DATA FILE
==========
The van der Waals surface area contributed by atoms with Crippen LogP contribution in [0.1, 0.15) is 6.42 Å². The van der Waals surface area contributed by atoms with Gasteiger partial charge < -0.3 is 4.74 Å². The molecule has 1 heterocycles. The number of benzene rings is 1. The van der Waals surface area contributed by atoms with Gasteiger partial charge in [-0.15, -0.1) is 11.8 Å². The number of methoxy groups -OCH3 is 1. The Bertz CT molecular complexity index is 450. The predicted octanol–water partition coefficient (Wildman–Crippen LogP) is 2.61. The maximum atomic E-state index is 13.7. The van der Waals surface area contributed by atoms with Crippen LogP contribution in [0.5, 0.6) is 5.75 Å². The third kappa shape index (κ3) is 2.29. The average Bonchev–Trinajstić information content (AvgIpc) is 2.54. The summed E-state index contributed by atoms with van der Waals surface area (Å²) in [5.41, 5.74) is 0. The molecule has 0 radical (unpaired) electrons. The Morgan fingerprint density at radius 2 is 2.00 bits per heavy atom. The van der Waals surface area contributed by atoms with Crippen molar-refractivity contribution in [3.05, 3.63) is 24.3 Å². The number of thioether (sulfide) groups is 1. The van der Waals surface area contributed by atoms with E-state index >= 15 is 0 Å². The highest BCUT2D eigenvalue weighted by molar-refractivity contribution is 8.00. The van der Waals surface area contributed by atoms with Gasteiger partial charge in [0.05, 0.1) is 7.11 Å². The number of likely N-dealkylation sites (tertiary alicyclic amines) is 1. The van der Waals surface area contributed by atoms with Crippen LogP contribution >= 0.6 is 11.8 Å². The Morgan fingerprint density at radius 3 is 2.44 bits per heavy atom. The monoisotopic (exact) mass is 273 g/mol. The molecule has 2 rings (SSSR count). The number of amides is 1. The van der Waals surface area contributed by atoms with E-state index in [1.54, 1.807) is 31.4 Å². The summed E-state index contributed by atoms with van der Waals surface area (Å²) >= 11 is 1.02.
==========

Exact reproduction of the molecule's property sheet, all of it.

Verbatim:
The van der Waals surface area contributed by atoms with Crippen LogP contribution in [0.1, 0.15) is 6.42 Å². The van der Waals surface area contributed by atoms with Gasteiger partial charge < -0.3 is 4.74 Å². The molecule has 1 heterocycles. The number of benzene rings is 1. The van der Waals surface area contributed by atoms with Gasteiger partial charge in [-0.15, -0.1) is 11.8 Å². The number of methoxy groups -OCH3 is 1. The Bertz CT molecular complexity index is 450. The predicted octanol–water partition coefficient (Wildman–Crippen LogP) is 2.61. The maximum atomic E-state index is 13.7. The van der Waals surface area contributed by atoms with Crippen LogP contribution in [0.5, 0.6) is 5.75 Å². The third kappa shape index (κ3) is 2.29. The average Bonchev–Trinajstić information content (AvgIpc) is 2.54. The summed E-state index contributed by atoms with van der Waals surface area (Å²) in [5.41, 5.74) is 0. The molecule has 0 radical (unpaired) electrons. The Morgan fingerprint density at radius 2 is 2.00 bits per heavy atom. The van der Waals surface area contributed by atoms with Crippen molar-refractivity contribution in [3.05, 3.63) is 24.3 Å². The number of thioether (sulfide) groups is 1. The van der Waals surface area contributed by atoms with E-state index >= 15 is 0 Å². The highest BCUT2D eigenvalue weighted by molar-refractivity contribution is 8.00. The van der Waals surface area contributed by atoms with Gasteiger partial charge in [0.05, 0.1) is 7.11 Å². The number of likely N-dealkylation sites (tertiary alicyclic amines) is 1. The van der Waals surface area contributed by atoms with Crippen LogP contribution >= 0.6 is 11.8 Å². The Morgan fingerprint density at radius 3 is 2.44 bits per heavy atom. The monoisotopic (exact) mass is 273 g/mol. The molecule has 2 rings (SSSR count). The number of amides is 1. The van der Waals surface area contributed by atoms with E-state index in [1.54, 1.807) is 31.4 Å². The summed E-state index contributed by atoms with van der Waals surface area (Å²) >= 11 is 1.02.